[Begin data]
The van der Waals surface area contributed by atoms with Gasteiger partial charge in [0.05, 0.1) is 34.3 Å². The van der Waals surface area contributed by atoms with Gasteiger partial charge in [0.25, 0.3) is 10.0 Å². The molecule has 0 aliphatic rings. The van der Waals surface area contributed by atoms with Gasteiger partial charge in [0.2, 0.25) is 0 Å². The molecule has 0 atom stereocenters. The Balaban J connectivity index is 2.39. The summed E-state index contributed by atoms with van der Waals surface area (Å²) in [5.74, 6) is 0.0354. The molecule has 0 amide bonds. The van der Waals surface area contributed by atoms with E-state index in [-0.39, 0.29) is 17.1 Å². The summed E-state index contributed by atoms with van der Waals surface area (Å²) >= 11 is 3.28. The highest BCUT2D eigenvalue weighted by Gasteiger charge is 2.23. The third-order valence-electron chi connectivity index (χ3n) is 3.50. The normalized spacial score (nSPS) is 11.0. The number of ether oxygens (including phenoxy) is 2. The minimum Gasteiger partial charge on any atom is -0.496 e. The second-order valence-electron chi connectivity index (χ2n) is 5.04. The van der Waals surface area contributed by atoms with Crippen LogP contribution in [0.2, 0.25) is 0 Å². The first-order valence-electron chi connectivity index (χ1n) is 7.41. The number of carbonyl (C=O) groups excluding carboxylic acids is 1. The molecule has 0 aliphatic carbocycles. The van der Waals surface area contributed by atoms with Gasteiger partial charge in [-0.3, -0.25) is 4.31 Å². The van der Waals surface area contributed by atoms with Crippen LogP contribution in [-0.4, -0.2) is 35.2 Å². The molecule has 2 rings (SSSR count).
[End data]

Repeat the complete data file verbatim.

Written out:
The van der Waals surface area contributed by atoms with Gasteiger partial charge in [0.05, 0.1) is 34.3 Å². The van der Waals surface area contributed by atoms with Gasteiger partial charge in [0.25, 0.3) is 10.0 Å². The molecule has 0 aliphatic rings. The van der Waals surface area contributed by atoms with Gasteiger partial charge in [0.2, 0.25) is 0 Å². The molecule has 0 atom stereocenters. The Balaban J connectivity index is 2.39. The summed E-state index contributed by atoms with van der Waals surface area (Å²) in [5.74, 6) is 0.0354. The molecule has 0 amide bonds. The van der Waals surface area contributed by atoms with E-state index in [-0.39, 0.29) is 17.1 Å². The summed E-state index contributed by atoms with van der Waals surface area (Å²) >= 11 is 3.28. The highest BCUT2D eigenvalue weighted by Gasteiger charge is 2.23. The third-order valence-electron chi connectivity index (χ3n) is 3.50. The normalized spacial score (nSPS) is 11.0. The number of ether oxygens (including phenoxy) is 2. The minimum Gasteiger partial charge on any atom is -0.496 e. The second-order valence-electron chi connectivity index (χ2n) is 5.04. The van der Waals surface area contributed by atoms with Crippen LogP contribution in [0.2, 0.25) is 0 Å². The first-order valence-electron chi connectivity index (χ1n) is 7.41. The number of carbonyl (C=O) groups excluding carboxylic acids is 1. The molecule has 0 aliphatic carbocycles. The van der Waals surface area contributed by atoms with Gasteiger partial charge in [-0.3, -0.25) is 4.31 Å². The van der Waals surface area contributed by atoms with Crippen LogP contribution in [-0.4, -0.2) is 35.2 Å². The molecule has 2 rings (SSSR count).